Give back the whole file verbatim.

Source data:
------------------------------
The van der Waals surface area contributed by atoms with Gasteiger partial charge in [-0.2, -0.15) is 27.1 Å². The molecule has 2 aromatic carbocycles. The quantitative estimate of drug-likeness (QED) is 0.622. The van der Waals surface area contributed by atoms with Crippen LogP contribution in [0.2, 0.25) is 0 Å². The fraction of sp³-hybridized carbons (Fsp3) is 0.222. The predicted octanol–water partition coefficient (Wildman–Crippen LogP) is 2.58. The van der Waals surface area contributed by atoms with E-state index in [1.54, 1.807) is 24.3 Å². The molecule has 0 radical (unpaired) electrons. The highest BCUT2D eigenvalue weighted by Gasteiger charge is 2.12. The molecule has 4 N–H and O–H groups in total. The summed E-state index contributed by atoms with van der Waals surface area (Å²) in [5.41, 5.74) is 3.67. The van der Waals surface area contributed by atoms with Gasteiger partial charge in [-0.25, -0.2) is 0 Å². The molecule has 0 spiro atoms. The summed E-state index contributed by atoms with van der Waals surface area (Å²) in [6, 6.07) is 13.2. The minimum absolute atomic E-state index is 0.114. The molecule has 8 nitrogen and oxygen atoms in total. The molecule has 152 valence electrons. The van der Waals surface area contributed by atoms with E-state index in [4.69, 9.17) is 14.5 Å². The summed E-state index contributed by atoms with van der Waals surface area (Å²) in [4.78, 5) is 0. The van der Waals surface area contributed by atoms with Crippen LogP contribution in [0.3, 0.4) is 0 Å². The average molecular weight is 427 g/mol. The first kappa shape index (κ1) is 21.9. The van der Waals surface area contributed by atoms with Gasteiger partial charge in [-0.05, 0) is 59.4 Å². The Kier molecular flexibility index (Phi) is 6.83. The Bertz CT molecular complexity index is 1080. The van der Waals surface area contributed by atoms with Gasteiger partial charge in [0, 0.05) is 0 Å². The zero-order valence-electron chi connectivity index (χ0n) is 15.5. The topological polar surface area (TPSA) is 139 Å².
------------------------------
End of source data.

The van der Waals surface area contributed by atoms with Gasteiger partial charge in [-0.2, -0.15) is 27.1 Å². The molecule has 2 aromatic carbocycles. The quantitative estimate of drug-likeness (QED) is 0.622. The van der Waals surface area contributed by atoms with Crippen LogP contribution in [0.2, 0.25) is 0 Å². The fraction of sp³-hybridized carbons (Fsp3) is 0.222. The predicted octanol–water partition coefficient (Wildman–Crippen LogP) is 2.58. The van der Waals surface area contributed by atoms with E-state index in [1.54, 1.807) is 24.3 Å². The molecule has 0 radical (unpaired) electrons. The highest BCUT2D eigenvalue weighted by Gasteiger charge is 2.12. The molecule has 4 N–H and O–H groups in total. The summed E-state index contributed by atoms with van der Waals surface area (Å²) in [5.41, 5.74) is 3.67. The van der Waals surface area contributed by atoms with Gasteiger partial charge in [-0.25, -0.2) is 0 Å². The molecule has 0 spiro atoms. The summed E-state index contributed by atoms with van der Waals surface area (Å²) in [6, 6.07) is 13.2. The minimum absolute atomic E-state index is 0.114. The molecule has 8 nitrogen and oxygen atoms in total. The molecule has 152 valence electrons. The van der Waals surface area contributed by atoms with E-state index in [4.69, 9.17) is 14.5 Å². The summed E-state index contributed by atoms with van der Waals surface area (Å²) in [4.78, 5) is 0. The van der Waals surface area contributed by atoms with Crippen LogP contribution in [0.3, 0.4) is 0 Å². The average molecular weight is 427 g/mol. The first kappa shape index (κ1) is 21.9. The van der Waals surface area contributed by atoms with Gasteiger partial charge in [-0.05, 0) is 59.4 Å². The Kier molecular flexibility index (Phi) is 6.83. The Bertz CT molecular complexity index is 1080. The van der Waals surface area contributed by atoms with Gasteiger partial charge in [0, 0.05) is 0 Å². The zero-order valence-electron chi connectivity index (χ0n) is 15.5. The topological polar surface area (TPSA) is 139 Å².